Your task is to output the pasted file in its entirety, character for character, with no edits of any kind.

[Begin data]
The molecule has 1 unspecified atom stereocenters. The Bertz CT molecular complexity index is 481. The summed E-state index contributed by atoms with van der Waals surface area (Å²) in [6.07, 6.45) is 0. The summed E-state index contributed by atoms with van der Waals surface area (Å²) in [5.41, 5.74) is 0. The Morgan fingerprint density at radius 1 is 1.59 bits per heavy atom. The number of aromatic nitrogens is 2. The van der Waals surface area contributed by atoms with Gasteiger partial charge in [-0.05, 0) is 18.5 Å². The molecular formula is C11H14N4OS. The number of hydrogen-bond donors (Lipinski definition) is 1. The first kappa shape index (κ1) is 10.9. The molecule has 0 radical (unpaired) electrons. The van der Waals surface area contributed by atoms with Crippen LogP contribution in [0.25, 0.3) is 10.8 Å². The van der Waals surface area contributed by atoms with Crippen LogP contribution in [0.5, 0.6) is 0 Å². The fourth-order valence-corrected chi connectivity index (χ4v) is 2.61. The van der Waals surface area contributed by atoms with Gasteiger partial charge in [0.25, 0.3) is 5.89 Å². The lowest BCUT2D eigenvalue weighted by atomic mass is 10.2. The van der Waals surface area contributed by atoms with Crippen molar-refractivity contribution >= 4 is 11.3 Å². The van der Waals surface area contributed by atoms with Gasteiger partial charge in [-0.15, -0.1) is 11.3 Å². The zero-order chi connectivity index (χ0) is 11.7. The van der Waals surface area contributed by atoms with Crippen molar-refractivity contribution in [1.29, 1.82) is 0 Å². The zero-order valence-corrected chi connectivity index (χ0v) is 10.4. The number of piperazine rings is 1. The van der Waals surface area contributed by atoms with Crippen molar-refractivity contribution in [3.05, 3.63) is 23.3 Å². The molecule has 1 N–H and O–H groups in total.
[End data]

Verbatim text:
The molecule has 1 unspecified atom stereocenters. The Bertz CT molecular complexity index is 481. The summed E-state index contributed by atoms with van der Waals surface area (Å²) in [6.07, 6.45) is 0. The summed E-state index contributed by atoms with van der Waals surface area (Å²) in [5.41, 5.74) is 0. The Morgan fingerprint density at radius 1 is 1.59 bits per heavy atom. The number of aromatic nitrogens is 2. The van der Waals surface area contributed by atoms with Gasteiger partial charge in [-0.05, 0) is 18.5 Å². The molecular formula is C11H14N4OS. The number of hydrogen-bond donors (Lipinski definition) is 1. The first kappa shape index (κ1) is 10.9. The molecule has 0 radical (unpaired) electrons. The van der Waals surface area contributed by atoms with Crippen LogP contribution in [0.25, 0.3) is 10.8 Å². The van der Waals surface area contributed by atoms with Crippen LogP contribution in [0.5, 0.6) is 0 Å². The fourth-order valence-corrected chi connectivity index (χ4v) is 2.61. The van der Waals surface area contributed by atoms with Gasteiger partial charge in [0.25, 0.3) is 5.89 Å². The lowest BCUT2D eigenvalue weighted by atomic mass is 10.2. The van der Waals surface area contributed by atoms with Crippen molar-refractivity contribution >= 4 is 11.3 Å². The van der Waals surface area contributed by atoms with Gasteiger partial charge in [-0.15, -0.1) is 11.3 Å². The zero-order chi connectivity index (χ0) is 11.7. The van der Waals surface area contributed by atoms with Crippen molar-refractivity contribution in [1.29, 1.82) is 0 Å². The zero-order valence-corrected chi connectivity index (χ0v) is 10.4. The number of piperazine rings is 1. The van der Waals surface area contributed by atoms with Crippen molar-refractivity contribution in [3.05, 3.63) is 23.3 Å². The molecule has 1 N–H and O–H groups in total.